'Compared to what UWB can do, it is substandard,' says van Beurden. But it may turn out to be the market's preferred solution.
CSR is now trying to address markets, including handsets, audio, location, general consumer, auto and health and fitness, with a series of 'platforms', highly integrated combinations of chip function and supporting software that enable it to satisfy as many customers as possible with the minimum number of different chips.
There's good reason for this: although some of CSR's chips are built on what might be called mainstream processes (65nm CMOS), the most demanding and highly integrated devices are being built on 40nm processes. And at 40nm, the mask sets alone cost 'millions of dollars', never mind the costs of creating the design in the first place.
CSR is trying all the tricks it knows to manage its design costs, reusing what intellectual property it can, distributing its design activity, particularly in RF, to centres of excellence in Cambridge, the south of France and Phoenix, Texas, and undertaking some software development in Bangalore. The plan is to spend 8 per cent more on R&D next year than this, but to see R&D costs as a proportion of revenue shrink to 20 per cent through growing sales volumes.
CSR has also increased its technology base through acquisitions, including of echo and noise-suppression software company Clarity Technologies, wireless design house UbiNetics, and GPS specialists NordNav and Cambridge Positioning Systems. In June last year CSR merged with SiRF Technology to further strengthen its GPS portfolio, and followed that with the APT Licensing deal this year.
Van Beurden is excited about the opportunities for streaming audio that the APT deal has opened up, especially at the top end of the market.
'Operators are very interested in the quality of phone audio,' he says. 'They don't want to be building good networks and then have the quality of their audio undermined by the link from the handset to the headset.'
He is also open to other acquisitions, but hasn't seen the right opportunity come along yet.
'It is very clear where we play and what companies are interesting or not,' he said. 'We're looking at digital radio and mobile TV from an M&A viewpoint, but haven't been excited by anything yet.'
He's more enthusiastic about NFC, the near-field radio technology currently being introduced in some low-value contactless payment systems: 'The use cases are quite compelling. I'd love to use my phone as a credit card and get rid of my wallet.'
But acquisition targets have to offer good technology, make sense financially, and be a good cultural fit with CSR: 'If you get the wrong company or the wrong culture then you can't really integrate it.'
Is this a good time to be looking for an acquisition? 'It's almost always a good time - and never,' he says. 'When we did the SiRF deal in early 2009, when things were at their blackest, people thought we were crazy.'
The deal ended up strengthening CSR's position in the GPS chip market.
Overall, though, growth by acquisition isn't an easy option: 'You have to be prepared to say no ten times before you say yes to the one time that makes sense.'
For the moment, then, innovation at CSR will have to come from the shift to 'platforms', rather than new versions of the same chips.
'With things like the high-quality audio chips, we're actively trying to influence the user experience,' as a way of creating new opportunities for the company's products.
In a similar way, CSR is working on 'deep indoor location technology', a subtle integration of data from multiple sensors (accelerometers, altimeters and the like) to extend GPS-like facilities to equipment that is out of range of satellite signals. This could open new markets for equipment that relies on knowing your location indoors.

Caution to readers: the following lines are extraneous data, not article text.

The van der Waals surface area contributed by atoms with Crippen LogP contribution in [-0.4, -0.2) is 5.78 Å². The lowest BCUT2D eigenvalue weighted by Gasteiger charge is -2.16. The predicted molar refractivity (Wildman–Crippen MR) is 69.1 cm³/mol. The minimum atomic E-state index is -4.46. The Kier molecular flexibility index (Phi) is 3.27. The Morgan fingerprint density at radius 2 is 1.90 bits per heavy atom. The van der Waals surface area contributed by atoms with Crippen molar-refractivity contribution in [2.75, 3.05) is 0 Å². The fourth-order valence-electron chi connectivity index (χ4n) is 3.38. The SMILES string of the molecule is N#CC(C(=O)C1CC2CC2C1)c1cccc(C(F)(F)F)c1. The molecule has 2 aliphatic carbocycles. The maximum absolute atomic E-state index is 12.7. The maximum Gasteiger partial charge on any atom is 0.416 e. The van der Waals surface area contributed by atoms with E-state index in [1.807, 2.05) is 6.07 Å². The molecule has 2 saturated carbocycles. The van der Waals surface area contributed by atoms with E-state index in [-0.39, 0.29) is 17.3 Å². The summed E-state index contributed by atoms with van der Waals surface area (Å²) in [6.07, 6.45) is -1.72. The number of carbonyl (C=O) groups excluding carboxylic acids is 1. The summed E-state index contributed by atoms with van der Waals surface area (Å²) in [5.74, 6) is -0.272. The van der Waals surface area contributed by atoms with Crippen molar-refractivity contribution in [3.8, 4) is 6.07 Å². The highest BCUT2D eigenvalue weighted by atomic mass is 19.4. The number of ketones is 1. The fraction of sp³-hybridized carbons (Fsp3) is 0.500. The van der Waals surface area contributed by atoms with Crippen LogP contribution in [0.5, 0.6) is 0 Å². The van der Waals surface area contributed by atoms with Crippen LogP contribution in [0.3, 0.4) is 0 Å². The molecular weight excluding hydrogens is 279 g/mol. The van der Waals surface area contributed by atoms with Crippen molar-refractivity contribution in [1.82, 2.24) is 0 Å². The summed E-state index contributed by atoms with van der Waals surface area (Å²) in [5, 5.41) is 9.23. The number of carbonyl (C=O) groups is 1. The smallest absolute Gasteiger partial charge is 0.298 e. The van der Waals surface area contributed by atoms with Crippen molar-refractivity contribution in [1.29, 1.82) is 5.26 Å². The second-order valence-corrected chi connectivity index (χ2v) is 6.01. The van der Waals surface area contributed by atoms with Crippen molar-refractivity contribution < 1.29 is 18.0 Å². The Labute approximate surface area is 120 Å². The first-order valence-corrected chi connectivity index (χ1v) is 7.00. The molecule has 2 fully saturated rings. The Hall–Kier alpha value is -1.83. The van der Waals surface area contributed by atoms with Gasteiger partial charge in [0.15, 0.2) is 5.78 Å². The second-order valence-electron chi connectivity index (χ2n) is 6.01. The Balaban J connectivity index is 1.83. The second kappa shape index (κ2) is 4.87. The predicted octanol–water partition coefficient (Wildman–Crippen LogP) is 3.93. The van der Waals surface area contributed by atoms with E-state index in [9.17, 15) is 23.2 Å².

Van Beurden can see that coupling the technology to back-end servers could offer opportunities to develop service revenues based on the capabilities of CSR chips, opening up another front for innovation.
'I can think of a model where I use that location information to offer services,' he says, 'but it is a very big decision for a company to do that. The roots of the company are in chips, software platforms and differentiation. A move into services would be a big, big decision.'
At 11 years old, CSR is now a mature business focused on serving its shareholders. It is even planning to pay a dividend, 'handing shareholders some of the excess cash it has generated. For a long time, technology companies preferred to believe that they were the best stewards of their shareholders' money and would find a way to make it grow for them. But attitudes have changed recently.
'Historically, companies would move into paying dividends when they were no longer in growth mode,' says van Beurden. 'We are still a growth company, in both the top line and the bottom line, but we have concluded that it would be appropriate to give some of the money back.'
The company is also doing some corporate venturing, recently making an investment in a MEMS company to gain a seat on the board from where it can observe the evolution of the market. Van Beurden says the MEMS technology could be useful for building sensors for the dead reckoning used in deep indoor location, and also for making RF oscillators.
The original premise of CSR was that, using insights that its founders gained from working at Cambridge Consultants, it would do something no one else at the time could: build single-chip Bluetooth chips in standard CMOS processes. The company succeeded spectacularly in carrying out that plan,'and has since grown and diversified into other lucrative, but deeply competitive, adjacent markets. Its growth is reflected in the number of chips it has sold. CSR reached the 'one billion chips sold' landmark in April 2008, nine years after it was founded. According to van Beurden, the company recently held a small celebration to mark selling its two-billionth chip, just a couple of years later.
Given this context, should the market have punished CSR so harshly on that Wednesday, given the signs that the company knows what its issues are and has plans in train to address them?
'The market is always right,' said van Beurden. 'It may just take its time catching up.'